Baynard Rustin notes the recent violence against three Negro male volunteers in the voter registration drive. Mr. Rustin describes the death of these men as acts that violate the "constitutional rights" of the Negro people. In the hopes of Mr. Rustin, this occurence will initiate a new force of the nonviolent movement.
John Yungblut writes to inform Dr. King about a conference to take place at Georgia State College. It will discuss China-United States relations and he would like for Dr. King to lend his sponsorship. Yungblut was the director of Quaker House, a civil rights and peace organization in Atlanta in the 1960's.
In this letter, John Ladd expressed support to Dr. King and the Southern Christian Leadership Conference. Mr. Ladd referenced a desire that his enclosed monetary contribution be directed toward efforts to gain equality for Negroes.
This document is a correspondence between Mr. Frank Fishman and Miss. Dora McDonald, Dr. King's secretary. Mr. Fishman had enclosed a copy of a letter dated July 25 and his letter September 25, enquiring that he did not receive a reply about his script that was sent back July 25, 1967.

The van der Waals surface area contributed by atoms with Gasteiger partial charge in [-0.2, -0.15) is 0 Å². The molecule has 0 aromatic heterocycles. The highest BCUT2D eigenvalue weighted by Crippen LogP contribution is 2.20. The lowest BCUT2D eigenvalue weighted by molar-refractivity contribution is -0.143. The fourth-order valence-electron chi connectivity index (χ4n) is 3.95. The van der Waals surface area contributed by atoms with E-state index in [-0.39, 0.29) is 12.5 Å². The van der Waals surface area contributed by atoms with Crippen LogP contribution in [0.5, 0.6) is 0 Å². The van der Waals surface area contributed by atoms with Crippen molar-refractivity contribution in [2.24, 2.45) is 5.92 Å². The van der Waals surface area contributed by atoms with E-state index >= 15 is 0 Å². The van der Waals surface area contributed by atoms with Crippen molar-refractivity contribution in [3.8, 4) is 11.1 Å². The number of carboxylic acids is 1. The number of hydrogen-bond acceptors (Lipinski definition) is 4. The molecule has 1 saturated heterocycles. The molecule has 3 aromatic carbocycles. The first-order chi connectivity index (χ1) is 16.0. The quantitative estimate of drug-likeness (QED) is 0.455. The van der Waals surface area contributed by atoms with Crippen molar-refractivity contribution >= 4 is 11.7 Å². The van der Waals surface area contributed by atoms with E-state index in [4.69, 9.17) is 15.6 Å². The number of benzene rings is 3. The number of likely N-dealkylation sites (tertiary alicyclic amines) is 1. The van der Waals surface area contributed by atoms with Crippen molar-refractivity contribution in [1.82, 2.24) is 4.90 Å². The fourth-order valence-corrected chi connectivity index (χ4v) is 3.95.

After returning from a Real Estate Brokers convention in San Francisco, Dr. King addresses the body of the National Association of Radio Announcers during their annual convention. The Reverend expresses appreciation for the influence radio has had in an unrepresented community of uneducated listeners who may otherwise be denied information and economic opportunity.
In reply to Dr. King's telegram concerning the actions of a Mitchell County peace officer towards Mrs. Slater King, the wife of a civil rights activist and successful real estate broker, Assistant Attorney General Burke Marshall writes that an investigation of this matter has been ordered.
Dr. King replies to the Sessoms' previous letter that requested assistance in alleviating racial inequality in Mississippi. King informs them that the first step is to "urge the struggle in our own community," and the second step is for everyone to "join together across the nation with people of good will and combat the evils of racism and injustice."
During the fall of 1958, Dr. King was stabbed by an African American woman during a book signing in Harlem, an event that nearly cost him his life. Following this event, Warrington Allsop sends his support and well-wishes for Dr. King's immediate recovery.
In this memorial resolution, the Board of Trustees of the Long Island Baptist Societies expresses its deep sense of loss at the tragic death of Dr. King. The board acknowledges the debt that is owed to Dr. King and commits to continuing his work.
Influential clergyman, activist and fellow Morehouse alum Rev. Thomas Elliott Huntley thanks Dr. King for the warm hospitality he received upon his visit to Atlanta. He further discusses Dr. King's next visit to St. Louis and offers his home if other accommodations were not made.